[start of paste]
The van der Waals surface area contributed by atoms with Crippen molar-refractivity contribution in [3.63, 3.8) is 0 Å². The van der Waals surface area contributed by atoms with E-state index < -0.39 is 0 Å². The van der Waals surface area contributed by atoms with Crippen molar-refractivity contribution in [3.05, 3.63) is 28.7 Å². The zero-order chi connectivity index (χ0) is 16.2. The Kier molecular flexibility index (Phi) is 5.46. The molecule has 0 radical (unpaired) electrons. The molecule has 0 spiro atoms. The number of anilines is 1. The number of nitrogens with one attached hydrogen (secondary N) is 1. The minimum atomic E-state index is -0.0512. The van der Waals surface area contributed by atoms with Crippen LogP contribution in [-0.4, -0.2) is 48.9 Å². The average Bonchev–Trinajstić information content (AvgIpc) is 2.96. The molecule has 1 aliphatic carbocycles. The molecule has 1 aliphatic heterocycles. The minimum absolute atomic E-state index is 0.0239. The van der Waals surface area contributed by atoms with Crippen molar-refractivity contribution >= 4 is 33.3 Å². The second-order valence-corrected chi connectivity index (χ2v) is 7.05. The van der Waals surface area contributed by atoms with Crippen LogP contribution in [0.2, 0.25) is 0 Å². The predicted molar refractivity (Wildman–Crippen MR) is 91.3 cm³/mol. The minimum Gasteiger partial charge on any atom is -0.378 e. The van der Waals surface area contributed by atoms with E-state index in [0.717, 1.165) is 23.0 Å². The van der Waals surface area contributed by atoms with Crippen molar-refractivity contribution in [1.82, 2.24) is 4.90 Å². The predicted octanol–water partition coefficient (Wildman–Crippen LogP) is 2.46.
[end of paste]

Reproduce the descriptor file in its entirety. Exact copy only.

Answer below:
The van der Waals surface area contributed by atoms with Crippen molar-refractivity contribution in [3.63, 3.8) is 0 Å². The van der Waals surface area contributed by atoms with E-state index < -0.39 is 0 Å². The van der Waals surface area contributed by atoms with Crippen molar-refractivity contribution in [3.05, 3.63) is 28.7 Å². The zero-order chi connectivity index (χ0) is 16.2. The Kier molecular flexibility index (Phi) is 5.46. The molecule has 0 radical (unpaired) electrons. The molecule has 0 spiro atoms. The number of anilines is 1. The number of nitrogens with one attached hydrogen (secondary N) is 1. The minimum atomic E-state index is -0.0512. The van der Waals surface area contributed by atoms with Crippen LogP contribution in [-0.4, -0.2) is 48.9 Å². The average Bonchev–Trinajstić information content (AvgIpc) is 2.96. The molecule has 1 aliphatic carbocycles. The molecule has 1 aliphatic heterocycles. The minimum absolute atomic E-state index is 0.0239. The van der Waals surface area contributed by atoms with Crippen molar-refractivity contribution >= 4 is 33.3 Å². The second-order valence-corrected chi connectivity index (χ2v) is 7.05. The van der Waals surface area contributed by atoms with Crippen LogP contribution in [0.2, 0.25) is 0 Å². The predicted molar refractivity (Wildman–Crippen MR) is 91.3 cm³/mol. The minimum Gasteiger partial charge on any atom is -0.378 e. The van der Waals surface area contributed by atoms with E-state index in [0.717, 1.165) is 23.0 Å². The van der Waals surface area contributed by atoms with Crippen molar-refractivity contribution in [1.82, 2.24) is 4.90 Å². The predicted octanol–water partition coefficient (Wildman–Crippen LogP) is 2.46.